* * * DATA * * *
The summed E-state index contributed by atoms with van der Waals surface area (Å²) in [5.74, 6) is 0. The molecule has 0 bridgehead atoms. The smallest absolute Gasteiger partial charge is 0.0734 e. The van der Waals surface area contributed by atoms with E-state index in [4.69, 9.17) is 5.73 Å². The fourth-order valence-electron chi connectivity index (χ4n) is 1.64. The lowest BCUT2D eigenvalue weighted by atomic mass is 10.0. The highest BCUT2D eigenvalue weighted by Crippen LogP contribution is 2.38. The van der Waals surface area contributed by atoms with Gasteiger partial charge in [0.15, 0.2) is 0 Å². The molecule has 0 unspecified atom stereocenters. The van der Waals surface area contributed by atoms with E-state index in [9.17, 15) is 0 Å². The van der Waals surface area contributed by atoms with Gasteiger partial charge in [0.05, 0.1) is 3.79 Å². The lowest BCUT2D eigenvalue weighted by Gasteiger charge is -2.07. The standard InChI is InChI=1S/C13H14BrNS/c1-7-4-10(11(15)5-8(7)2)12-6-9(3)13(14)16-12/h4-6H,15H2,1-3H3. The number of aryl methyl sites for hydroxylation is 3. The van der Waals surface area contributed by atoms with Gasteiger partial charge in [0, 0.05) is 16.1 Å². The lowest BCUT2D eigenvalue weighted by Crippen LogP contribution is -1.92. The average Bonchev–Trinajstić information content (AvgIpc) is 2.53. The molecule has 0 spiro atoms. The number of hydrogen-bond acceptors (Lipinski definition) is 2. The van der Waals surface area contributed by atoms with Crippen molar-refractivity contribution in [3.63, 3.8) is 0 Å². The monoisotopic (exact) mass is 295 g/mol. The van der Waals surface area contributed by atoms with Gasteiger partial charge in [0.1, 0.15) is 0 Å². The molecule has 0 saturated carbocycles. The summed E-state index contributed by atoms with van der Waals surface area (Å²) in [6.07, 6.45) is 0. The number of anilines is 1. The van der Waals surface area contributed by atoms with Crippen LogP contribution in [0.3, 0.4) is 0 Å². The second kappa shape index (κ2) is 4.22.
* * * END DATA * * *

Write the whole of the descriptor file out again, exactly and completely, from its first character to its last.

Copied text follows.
The summed E-state index contributed by atoms with van der Waals surface area (Å²) in [5.74, 6) is 0. The molecule has 0 bridgehead atoms. The smallest absolute Gasteiger partial charge is 0.0734 e. The van der Waals surface area contributed by atoms with E-state index in [4.69, 9.17) is 5.73 Å². The fourth-order valence-electron chi connectivity index (χ4n) is 1.64. The lowest BCUT2D eigenvalue weighted by atomic mass is 10.0. The highest BCUT2D eigenvalue weighted by Crippen LogP contribution is 2.38. The van der Waals surface area contributed by atoms with Gasteiger partial charge in [0.15, 0.2) is 0 Å². The molecule has 0 unspecified atom stereocenters. The van der Waals surface area contributed by atoms with E-state index in [9.17, 15) is 0 Å². The van der Waals surface area contributed by atoms with Gasteiger partial charge in [0.05, 0.1) is 3.79 Å². The lowest BCUT2D eigenvalue weighted by Gasteiger charge is -2.07. The standard InChI is InChI=1S/C13H14BrNS/c1-7-4-10(11(15)5-8(7)2)12-6-9(3)13(14)16-12/h4-6H,15H2,1-3H3. The number of aryl methyl sites for hydroxylation is 3. The van der Waals surface area contributed by atoms with Gasteiger partial charge in [0, 0.05) is 16.1 Å². The lowest BCUT2D eigenvalue weighted by Crippen LogP contribution is -1.92. The average Bonchev–Trinajstić information content (AvgIpc) is 2.53. The molecule has 0 spiro atoms. The number of hydrogen-bond acceptors (Lipinski definition) is 2. The van der Waals surface area contributed by atoms with Crippen molar-refractivity contribution in [3.63, 3.8) is 0 Å². The monoisotopic (exact) mass is 295 g/mol. The van der Waals surface area contributed by atoms with Gasteiger partial charge in [0.1, 0.15) is 0 Å². The molecule has 0 saturated carbocycles. The summed E-state index contributed by atoms with van der Waals surface area (Å²) in [6.07, 6.45) is 0. The number of anilines is 1. The van der Waals surface area contributed by atoms with Crippen LogP contribution in [0.3, 0.4) is 0 Å². The second kappa shape index (κ2) is 4.22.